22.As Adam Smith International pointed out in its written evidence: “It is also important for DFID to remain clear sighted about the limitations to reform driven from the outside—without government champions reform will fail.”50 Being politically smart thus requires DFID to work with reformers in the Nigerian Government. Minister Hurd expressed DFID’s will to “be smart in terms of how we work outside but alongside [Nigerian] Government systems”.51 This involves working with reformers in the various levels of the Nigerian Government but particularly at the state level. As Ben Mellor said:

“There we work with reforming governors, reforming individuals who we believe can make a difference, and make sure we are supporting them in their efforts, because that is where the sustainability comes from, and that is where the route out of aid comes from for Nigeria.”52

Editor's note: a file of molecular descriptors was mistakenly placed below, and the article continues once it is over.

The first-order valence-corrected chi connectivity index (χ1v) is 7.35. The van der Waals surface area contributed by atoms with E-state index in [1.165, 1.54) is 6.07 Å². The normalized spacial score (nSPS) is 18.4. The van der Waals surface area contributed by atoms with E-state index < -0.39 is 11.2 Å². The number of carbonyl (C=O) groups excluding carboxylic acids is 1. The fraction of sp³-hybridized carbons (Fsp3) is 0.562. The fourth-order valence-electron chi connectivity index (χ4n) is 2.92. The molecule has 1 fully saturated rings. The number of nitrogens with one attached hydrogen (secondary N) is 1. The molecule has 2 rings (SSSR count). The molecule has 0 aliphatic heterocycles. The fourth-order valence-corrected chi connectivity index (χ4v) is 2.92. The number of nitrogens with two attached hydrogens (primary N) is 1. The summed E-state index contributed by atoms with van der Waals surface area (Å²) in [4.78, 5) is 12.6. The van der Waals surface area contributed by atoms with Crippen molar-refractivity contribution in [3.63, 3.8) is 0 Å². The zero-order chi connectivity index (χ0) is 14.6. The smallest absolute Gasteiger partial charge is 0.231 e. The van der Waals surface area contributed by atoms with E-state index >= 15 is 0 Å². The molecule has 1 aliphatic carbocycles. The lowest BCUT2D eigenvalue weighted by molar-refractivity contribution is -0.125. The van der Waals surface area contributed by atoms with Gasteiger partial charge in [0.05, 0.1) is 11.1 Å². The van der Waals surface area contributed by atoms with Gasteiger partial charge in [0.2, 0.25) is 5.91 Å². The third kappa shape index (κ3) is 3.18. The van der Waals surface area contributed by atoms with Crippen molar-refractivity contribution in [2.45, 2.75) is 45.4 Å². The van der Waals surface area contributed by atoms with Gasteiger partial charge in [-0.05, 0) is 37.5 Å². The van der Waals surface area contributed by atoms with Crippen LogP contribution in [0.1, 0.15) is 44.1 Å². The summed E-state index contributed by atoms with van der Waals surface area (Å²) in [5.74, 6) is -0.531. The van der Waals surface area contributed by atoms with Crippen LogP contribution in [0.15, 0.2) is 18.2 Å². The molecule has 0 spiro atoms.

23.Evidence to this inquiry highlighted that in order for reforms to be sustainable and last beyond the life of DFID interventions, they need to be aligned with political priorities of Nigerian actors. DAI wrote: “there could be more appetite for improved financial management because of the fiscal crisis precipitated by the collapse of the oil price.”53 DFID should recognise and leverage such opportunities and ensure that reforms are truly embedded in Nigerian governance in two crucial ways:

(1)By broadening their scope beyond relatively small-scale projects that have been ‘islands of success’ and applying these successes elsewhere; and

(2)By deepening them to connect with service delivery issues on the ground to enable the poor to feel the benefits.54